Hood College has been granted $120,000 from the U.S. Department of Education to bolster its Arabic and Middle Eastern studies program.
The money, from an Undergraduate International Studies and Foreign Languages (UISFL) Grant, will fund a project called "Creating Global Citizens of the 21st Century." The project goals are to strengthen the major, minor and certificate in Arabic and Middle Eastern studies, and to expose Hood students to the global community locally.
To strengthen the programs, faculty will revise and create courses to include perspectives from multiple disciplines. To expose students to the global community, they will learn about cultural differences and cultural understanding, including nationality, race, ethnicity, gender, class and religion. Students will work with Arabic-speaking immigrants in the community on oral histories. The project will also link the Arabic and Middle Eastern studies program high-impact practice (HIP) activities including the study abroad program and field trips.
This project was conceived out of a need for more graduates in foreign languages, including in government intelligence positions.
"Over the past few years, the U.S. government has realized the proficiency level of graduating students in foreign languages has decreased considerably," said Donald Wright, Ph.D., professor of French and Arabic at Hood and director of this project. "This leads to a lack of understanding of other cultures and a mono-culture within our own country."
Wright says the grant will help move away from the Eurocentric curriculum base that is the staple of American universities and diversify the areas of focus. He will teach a course on cultures of the Middle East that will draw upon faculty from various programs in the sciences.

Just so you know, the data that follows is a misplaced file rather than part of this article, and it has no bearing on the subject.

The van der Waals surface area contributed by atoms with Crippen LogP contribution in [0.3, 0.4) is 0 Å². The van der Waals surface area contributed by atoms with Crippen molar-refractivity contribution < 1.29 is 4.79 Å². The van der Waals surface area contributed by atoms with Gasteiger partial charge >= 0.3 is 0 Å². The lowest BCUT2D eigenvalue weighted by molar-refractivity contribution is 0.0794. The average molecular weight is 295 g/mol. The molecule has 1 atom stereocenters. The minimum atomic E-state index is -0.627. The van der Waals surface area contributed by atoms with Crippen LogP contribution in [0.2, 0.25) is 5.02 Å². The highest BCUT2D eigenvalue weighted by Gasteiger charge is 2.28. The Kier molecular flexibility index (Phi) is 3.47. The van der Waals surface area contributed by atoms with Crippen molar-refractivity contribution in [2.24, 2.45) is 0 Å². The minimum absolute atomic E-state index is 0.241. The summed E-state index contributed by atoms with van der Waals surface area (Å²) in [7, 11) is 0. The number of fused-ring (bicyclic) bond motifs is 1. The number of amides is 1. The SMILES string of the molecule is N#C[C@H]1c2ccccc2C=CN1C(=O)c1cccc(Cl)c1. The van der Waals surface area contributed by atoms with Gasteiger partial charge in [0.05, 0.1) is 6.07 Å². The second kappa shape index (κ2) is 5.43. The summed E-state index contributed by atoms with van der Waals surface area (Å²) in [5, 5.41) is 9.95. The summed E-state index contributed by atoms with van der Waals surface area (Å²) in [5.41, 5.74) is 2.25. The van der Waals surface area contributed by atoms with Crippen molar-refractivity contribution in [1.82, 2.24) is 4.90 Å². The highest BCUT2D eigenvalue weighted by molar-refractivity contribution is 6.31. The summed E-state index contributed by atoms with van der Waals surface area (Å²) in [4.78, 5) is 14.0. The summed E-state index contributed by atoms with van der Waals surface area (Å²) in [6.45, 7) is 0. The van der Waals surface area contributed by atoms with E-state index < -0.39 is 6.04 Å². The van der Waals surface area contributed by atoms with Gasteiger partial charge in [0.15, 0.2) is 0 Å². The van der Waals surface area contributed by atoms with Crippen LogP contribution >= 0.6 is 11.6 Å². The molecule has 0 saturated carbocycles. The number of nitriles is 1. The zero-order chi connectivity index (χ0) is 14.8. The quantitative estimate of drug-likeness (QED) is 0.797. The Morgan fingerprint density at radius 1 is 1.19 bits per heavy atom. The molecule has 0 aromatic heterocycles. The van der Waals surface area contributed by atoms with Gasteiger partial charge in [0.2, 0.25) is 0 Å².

"I would like to integrate disciplines from STEM into this course that has largely been based in history and humanities," said Wright. "Additions to the course will include talks about the impact of climate change on the Middle East, the history and evolution of math in the Middle East and the importance of cybersecurity in diplomatic relations with the Middle East and North Africa (MENA) region."
Some courses will be co-taught by professors from different departments. Paige Eager, Ph.D., professor of political science, and Corey Campion, Ph.D., assistant professor of history and global studies, will be teaching a course together on the history of U.S. foreign relations.
Eager will also be taking students on a HIP field trip to the Osgood Center for International Studies in Washington, D.C., for a conference in January. The Osgood Center is a nonprofit that advances understanding of public affairs and contemporary international issues.
In addition, Hood will be hosting the "Great Decisions" series starting in the spring. "Great Decisions" is a series of foreign policy discussions that has been hosted by the Foreign Policy Association (FPA) since the 1950s. Hood is partnering with other Great Decisions groups in the Frederick area to host the inaugural lecture on cybersecurity and geopolitics on Jan. 27. The invited guest speaker is Megan Reiss, Ph.D., a senior national security fellow at R Street, a think tank in Washington, DC.
The UISFL grant period started Oct. 1, and students will feel the effects soon. The faculty will be attending a series of conferences focused on enhancing international studies among undergraduate students, and they will be completing a three-day training in the Department of Global Languages and Cultures to make their assessment standards align with those of the American Council for the Teaching of Foreign Languages.
Historically, graduates of the Arabic and Middle Eastern studies program at Hood have successfully pursued a variety of professional career paths. Graduates have leveraged their language skills to secure positions on Capitol Hill working with the subcommittee on North African Affairs, working with NGOs focused on the MENA region, as well as positions at the CIA, NSA, FBI and various consulting groups.